Prenatal Inflammation and Perinatal Outcomes

The safety and scientific validity of this study is the responsibility of the study sponsor and investigators. Listing a study does not mean it has been evaluated by the U.S. Federal Government. Know the risks and potential benefits of clinical studies and talk to your health care provider before participating. Read our disclaimer for details. Identifier: NCT02451332
Recruitment Status : Recruiting
First Posted : May 21, 2015
Last Update Posted : October 16, 2018
Northwestern University
Information provided by (Responsible Party):
Monica Kidd, University of Calgary

Brief Summary:
Preventing poor perinatal outcomes is the goal of all prenatal care, yet just who will go on to develop preeclampsia or have a growth-restricted baby is notoriously difficult to predict. A growing body of evidence suggests inflammatory markers can help predict poor outcomes, even prior to, and beyond, the current pregnancy. Our project will measure the response of one robust inflammatory marker, C-reactive protein (CRP), to a safe immune provocation recommended for all pregnant women (the seasonal influenza vaccine), and to find out whether CRP response is associated with increased risk for gestational hypertension, preeclampsia, preterm delivery, or birth weight. This work will help inform whether inflammatory markers should become part of routine prenatal care.

Condition or disease Intervention/treatment Phase
Pregnancy Biological: inactivated seasonal flu vaccine Not Applicable

  Show Detailed Description

Study Type : Interventional  (Clinical Trial)
Estimated Enrollment : 100 participants
Intervention Model: Single Group Assignment
Masking: None (Open Label)
Primary Purpose: Basic Science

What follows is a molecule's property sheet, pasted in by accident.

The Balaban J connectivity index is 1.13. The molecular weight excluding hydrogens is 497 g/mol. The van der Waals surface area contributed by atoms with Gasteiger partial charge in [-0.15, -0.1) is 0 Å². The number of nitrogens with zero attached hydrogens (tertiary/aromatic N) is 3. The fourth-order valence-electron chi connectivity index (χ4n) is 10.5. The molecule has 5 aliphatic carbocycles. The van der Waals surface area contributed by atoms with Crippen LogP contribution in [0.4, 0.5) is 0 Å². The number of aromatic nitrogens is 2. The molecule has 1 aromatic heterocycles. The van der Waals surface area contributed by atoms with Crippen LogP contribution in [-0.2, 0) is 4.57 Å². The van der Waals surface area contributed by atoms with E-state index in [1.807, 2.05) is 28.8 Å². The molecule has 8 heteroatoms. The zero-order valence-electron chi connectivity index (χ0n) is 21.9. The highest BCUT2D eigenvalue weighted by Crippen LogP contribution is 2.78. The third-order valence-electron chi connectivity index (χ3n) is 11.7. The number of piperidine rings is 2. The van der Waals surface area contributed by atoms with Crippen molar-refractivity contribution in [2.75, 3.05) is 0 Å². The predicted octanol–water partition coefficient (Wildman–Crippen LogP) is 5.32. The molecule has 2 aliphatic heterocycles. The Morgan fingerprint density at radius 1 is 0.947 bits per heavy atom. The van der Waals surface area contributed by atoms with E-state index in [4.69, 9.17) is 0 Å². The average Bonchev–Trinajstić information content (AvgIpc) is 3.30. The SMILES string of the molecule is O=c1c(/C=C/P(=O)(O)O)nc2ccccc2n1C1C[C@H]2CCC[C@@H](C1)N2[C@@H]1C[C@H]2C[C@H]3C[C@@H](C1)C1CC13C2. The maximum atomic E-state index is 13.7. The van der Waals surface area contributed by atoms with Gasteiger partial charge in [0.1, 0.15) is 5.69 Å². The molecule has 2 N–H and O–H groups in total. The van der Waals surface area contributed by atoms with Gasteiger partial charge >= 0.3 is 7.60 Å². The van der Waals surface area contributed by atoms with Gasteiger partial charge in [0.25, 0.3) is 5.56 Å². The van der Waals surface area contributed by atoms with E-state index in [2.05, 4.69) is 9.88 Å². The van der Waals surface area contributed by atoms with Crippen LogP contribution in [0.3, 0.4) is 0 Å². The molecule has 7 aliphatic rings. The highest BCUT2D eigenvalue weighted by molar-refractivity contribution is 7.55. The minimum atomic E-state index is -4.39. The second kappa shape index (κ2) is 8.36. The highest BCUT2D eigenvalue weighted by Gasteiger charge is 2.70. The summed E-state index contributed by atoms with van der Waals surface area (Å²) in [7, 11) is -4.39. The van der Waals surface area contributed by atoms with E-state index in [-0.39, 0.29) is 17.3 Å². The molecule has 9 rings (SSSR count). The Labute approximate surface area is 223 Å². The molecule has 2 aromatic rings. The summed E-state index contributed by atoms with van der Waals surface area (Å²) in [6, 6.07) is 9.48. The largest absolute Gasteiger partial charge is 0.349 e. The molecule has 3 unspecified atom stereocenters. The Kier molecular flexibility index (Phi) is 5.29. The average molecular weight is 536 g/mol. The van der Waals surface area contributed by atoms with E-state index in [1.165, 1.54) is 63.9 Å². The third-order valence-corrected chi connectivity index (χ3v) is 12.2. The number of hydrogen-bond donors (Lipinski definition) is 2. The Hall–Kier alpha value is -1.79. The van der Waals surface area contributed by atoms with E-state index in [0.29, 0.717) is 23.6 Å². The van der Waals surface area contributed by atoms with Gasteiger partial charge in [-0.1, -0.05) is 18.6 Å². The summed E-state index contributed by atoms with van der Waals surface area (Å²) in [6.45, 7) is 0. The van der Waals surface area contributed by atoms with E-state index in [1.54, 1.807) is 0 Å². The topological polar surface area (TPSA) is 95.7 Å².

Official Title: Prenatal Inflammation and Perinatal Outcomes
Study Start Date : October 2015
Estimated Primary Completion Date : August 2019
Estimated Study Completion Date : August 2019

Resource links provided by the National Library of Medicine

MedlinePlus related topics: Flu Shot

Arm Intervention/treatment
Experimental: vaccinated
These women will have received the seasonal influenza vaccine.
Biological: inactivated seasonal flu vaccine
Women will receive the flu vaccine, and have capillary blood spots collected on day 0 and day 3.

Primary Outcome Measures :
  1. C-reactive protein (CRP) increase [ Time Frame: three days post-vaccine compared to pre-vaccine ]

Information from the National Library of Medicine

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Ages Eligible for Study:   18 Years to 45 Years   (Adult)
Sexes Eligible for Study:   Female
Accepts Healthy Volunteers:   Yes

Inclusion Criteria:

  • Women carrying singleton pregnancies at low risk of obstetrical complication.

Exclusion Criteria:

  • Pre-pregnancy BMI > 40,
  • pre-existing diabetes,
  • essential hypertension,
  • epilepsy,
  • more than one prior preterm deliveries,
  • previous stillbirth,
  • previous Cesarean section,
  • gestational hypertension prior to 34 weeks,
  • placenta previa

Information from the National Library of Medicine

To learn more about this study, you or your doctor may contact the study research staff using the contact information provided by the sponsor.

Please refer to this study by its identifier (NCT number): NCT02451332

Contact: Monica G Kidd, MD (403) 956-2313

Canada, Alberta
South Calgary Primary Care Network Low-Risk Maternity Clinic Recruiting
Calgary, Alberta, Canada, T2J7A4
Contact: Theresa Cooke    (403) 452-7167   
Sponsors and Collaborators
University of Calgary
Northwestern University
Principal Investigator: Monica G Kidd, MD (403) 956-2313

Publications of Results:
Other Publications:
Ghosh TK, Ghosh S, Bhattacharjee D. 2011. C-reactive protein levels in women with pregnancy induced hypertension. Bangladesh Journal of Medical Science 10:159-162.

Responsible Party: Monica Kidd, Clinical Associate Professor, University of Calgary Identifier: NCT02451332     History of Changes
Other Study ID Numbers: REB15/1418
First Posted: May 21, 2015    Key Record Dates
Last Update Posted: October 16, 2018
Last Verified: October 2018

Additional relevant MeSH terms:
Pathologic Processes
Immunologic Factors
Physiological Effects of Drugs